only need binary compatibility guarantees in a small subset of the code they write.

          I agree on the large idea (small subset need guarantee) but I disagree with your conclusion, if default method access is public then you probably publish without noticing an unwanted API that is far larger than the "small subset" you intend(ed) to guarantee.
          Also since indeed you generally publicize a small subset only, it makes the 'non-wristfriendliness' to add 'public' to intended public methods and their types less of a burden.

          Shouldn't this feature be more fine-grained?

          It can
          Just use:

          with booc:

           -nowarn:BCW0024 -define:DEFAULT_METHOD_VISIBILITY=public
          

          with nant:

          <booc ....strict="true" define="DEFAULT_METHOD_VISIBILITY=public">
          <nowarn>
               <include>BCW0024</include>
          </nowarn>
          

          or in code:

          import Boo.Lang.Compiler
          macro compilerSettings:
               Parameters.DisableWarning("BCW0024")
               Parameters.DefaultMethodVisibility = TypeMemberModifiers.Public
          

          Alternatively, if strict mode is too strict for your taste, you can just enable BCW0023 (implicit return statement) since it seems that is the only thing that you care about.

          Show
          Cedric Vivier added a comment - - edited I would definitely like a warning for implicit downcasts and implicit return values, but at the same time I strongly prefer inferred return types and default-public access for methods. The warning about inferred return types and parameters types is for API (ie. visible) methods only, by default you do not get this warning since by default all methods are private. The rationale about this is that as one should try to pick and publicize only methods that are meant to be used from outside, be easier to document to both team and third-party, and more importantly these methods must not change 'without notice' (like it can with slight changes with inference) since it breaks binary-compatibility. only need binary compatibility guarantees in a small subset of the code they write. I agree on the large idea (small subset need guarantee) but I disagree with your conclusion, if default method access is public then you probably publish without noticing an unwanted API that is far larger than the "small subset" you intend(ed) to guarantee. Also since indeed you generally publicize a small subset only, it makes the 'non-wristfriendliness' to add 'public' to intended public methods and their types less of a burden. Shouldn't this feature be more fine-grained? It can Just use: with booc: -nowarn:BCW0024 -define:DEFAULT_METHOD_VISIBILITY= public with nant: <booc ....strict= " true " define= "DEFAULT_METHOD_VISIBILITY= public " > <nowarn> <include>BCW0024</include> </nowarn> or in code: import Boo.Lang. Compiler macro compilerSettings: Parameters.DisableWarning( "BCW0024" ) Parameters.DefaultMethodVisibility = TypeMemberModifiers.Public Alternatively, if strict mode is too strict for your taste, you can just enable BCW0023 (implicit return statement) since it seems that is the only thing that you care about.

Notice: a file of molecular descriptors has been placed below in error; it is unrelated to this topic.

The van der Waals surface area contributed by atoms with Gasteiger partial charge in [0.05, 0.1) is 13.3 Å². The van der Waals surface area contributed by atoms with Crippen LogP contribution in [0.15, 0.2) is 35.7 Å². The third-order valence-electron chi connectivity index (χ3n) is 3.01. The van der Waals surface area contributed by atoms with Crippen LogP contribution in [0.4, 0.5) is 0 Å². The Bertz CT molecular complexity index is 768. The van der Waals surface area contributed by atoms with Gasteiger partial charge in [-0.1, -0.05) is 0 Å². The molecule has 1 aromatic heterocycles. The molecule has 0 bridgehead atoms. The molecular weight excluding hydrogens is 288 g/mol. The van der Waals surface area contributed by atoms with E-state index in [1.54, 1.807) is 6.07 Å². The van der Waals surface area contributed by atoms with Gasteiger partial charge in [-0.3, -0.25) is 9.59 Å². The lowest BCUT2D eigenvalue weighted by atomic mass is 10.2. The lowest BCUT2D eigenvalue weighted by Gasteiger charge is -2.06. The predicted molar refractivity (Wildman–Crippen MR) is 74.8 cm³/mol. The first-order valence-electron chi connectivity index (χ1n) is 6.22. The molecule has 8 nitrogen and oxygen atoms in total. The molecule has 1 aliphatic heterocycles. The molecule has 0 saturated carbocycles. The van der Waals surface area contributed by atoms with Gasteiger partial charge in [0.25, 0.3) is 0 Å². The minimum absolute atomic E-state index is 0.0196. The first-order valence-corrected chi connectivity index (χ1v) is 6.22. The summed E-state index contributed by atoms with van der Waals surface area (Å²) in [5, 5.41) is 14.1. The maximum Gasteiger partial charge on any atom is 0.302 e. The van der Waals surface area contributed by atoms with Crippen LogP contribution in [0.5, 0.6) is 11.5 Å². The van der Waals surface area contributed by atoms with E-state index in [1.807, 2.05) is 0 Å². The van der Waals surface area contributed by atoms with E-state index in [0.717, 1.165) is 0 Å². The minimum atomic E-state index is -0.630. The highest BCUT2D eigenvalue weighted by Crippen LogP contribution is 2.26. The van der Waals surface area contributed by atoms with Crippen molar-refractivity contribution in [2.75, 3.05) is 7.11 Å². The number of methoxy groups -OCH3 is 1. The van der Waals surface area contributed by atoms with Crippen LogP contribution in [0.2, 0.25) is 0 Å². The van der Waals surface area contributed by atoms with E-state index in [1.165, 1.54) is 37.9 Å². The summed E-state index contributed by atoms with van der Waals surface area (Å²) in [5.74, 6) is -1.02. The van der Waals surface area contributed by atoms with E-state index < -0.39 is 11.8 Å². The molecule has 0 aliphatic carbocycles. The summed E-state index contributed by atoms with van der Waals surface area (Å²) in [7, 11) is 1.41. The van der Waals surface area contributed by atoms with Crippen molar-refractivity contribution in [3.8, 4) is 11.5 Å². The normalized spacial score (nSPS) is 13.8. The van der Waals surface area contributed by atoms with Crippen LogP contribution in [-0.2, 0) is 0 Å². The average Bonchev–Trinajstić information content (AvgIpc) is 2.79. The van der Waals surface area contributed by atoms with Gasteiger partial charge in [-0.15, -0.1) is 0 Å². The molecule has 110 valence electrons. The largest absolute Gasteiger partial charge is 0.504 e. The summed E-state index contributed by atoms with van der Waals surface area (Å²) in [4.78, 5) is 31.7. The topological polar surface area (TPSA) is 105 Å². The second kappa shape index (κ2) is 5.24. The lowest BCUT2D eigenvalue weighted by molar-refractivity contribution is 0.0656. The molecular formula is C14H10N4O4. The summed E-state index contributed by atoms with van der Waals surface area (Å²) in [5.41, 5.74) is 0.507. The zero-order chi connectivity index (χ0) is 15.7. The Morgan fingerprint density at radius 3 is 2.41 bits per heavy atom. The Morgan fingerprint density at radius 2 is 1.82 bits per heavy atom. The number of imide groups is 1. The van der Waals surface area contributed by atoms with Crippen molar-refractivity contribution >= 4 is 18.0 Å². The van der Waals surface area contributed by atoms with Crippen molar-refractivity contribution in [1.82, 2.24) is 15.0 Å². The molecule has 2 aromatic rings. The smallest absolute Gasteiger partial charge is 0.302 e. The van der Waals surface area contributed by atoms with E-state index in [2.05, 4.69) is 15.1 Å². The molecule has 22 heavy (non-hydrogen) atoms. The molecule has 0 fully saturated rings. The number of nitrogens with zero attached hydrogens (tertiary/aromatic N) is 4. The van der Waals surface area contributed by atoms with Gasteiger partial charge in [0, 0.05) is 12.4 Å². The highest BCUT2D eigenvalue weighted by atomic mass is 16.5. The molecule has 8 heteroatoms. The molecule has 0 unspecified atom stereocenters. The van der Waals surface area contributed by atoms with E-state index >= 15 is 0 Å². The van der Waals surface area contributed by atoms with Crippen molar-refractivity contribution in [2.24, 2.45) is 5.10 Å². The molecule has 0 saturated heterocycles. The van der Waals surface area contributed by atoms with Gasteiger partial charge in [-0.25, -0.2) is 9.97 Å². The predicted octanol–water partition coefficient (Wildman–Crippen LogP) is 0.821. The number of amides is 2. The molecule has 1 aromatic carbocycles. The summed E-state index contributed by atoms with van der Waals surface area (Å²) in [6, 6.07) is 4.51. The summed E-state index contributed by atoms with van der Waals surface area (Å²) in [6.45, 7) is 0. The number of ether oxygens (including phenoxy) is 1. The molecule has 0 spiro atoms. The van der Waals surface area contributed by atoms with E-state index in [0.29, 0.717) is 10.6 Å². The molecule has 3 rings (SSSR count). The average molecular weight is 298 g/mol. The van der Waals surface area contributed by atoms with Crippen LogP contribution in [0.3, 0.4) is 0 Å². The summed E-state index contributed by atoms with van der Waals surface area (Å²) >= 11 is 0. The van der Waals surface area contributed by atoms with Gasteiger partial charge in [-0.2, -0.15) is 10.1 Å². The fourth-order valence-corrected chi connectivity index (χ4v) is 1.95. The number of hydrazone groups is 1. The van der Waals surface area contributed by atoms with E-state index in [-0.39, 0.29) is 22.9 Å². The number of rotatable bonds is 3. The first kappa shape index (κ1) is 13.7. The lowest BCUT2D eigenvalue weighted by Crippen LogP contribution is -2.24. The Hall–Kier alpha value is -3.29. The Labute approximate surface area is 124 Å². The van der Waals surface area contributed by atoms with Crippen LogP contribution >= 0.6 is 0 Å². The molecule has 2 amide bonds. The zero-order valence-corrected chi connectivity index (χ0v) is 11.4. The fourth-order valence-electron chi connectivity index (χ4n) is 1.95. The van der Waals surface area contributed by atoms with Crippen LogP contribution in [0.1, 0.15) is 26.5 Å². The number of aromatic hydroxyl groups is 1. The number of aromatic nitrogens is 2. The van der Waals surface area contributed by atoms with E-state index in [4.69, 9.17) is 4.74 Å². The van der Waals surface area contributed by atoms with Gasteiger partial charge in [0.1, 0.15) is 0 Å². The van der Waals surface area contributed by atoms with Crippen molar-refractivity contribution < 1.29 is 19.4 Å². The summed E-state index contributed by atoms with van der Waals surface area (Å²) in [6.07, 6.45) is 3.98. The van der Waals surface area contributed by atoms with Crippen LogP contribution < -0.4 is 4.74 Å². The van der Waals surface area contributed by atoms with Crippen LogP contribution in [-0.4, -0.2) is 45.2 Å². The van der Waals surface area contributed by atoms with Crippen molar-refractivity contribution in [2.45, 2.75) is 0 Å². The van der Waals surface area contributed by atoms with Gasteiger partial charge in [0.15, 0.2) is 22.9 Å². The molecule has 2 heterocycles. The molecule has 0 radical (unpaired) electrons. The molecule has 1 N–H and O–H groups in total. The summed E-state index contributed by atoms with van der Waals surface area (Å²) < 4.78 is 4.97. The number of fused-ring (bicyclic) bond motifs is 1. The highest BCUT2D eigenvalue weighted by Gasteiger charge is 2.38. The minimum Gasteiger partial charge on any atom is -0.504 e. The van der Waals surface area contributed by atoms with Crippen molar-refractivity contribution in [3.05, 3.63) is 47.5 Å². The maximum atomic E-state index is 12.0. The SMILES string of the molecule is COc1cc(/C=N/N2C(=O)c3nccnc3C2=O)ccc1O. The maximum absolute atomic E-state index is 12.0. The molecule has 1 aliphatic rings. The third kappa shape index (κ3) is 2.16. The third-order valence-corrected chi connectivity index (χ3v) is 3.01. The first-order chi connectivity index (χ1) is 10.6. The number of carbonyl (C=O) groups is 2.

People

            • Assignee:
              Cedric Vivier
              Reporter:
              Cedric Vivier
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              • Created:
                Updated:
                Resolved: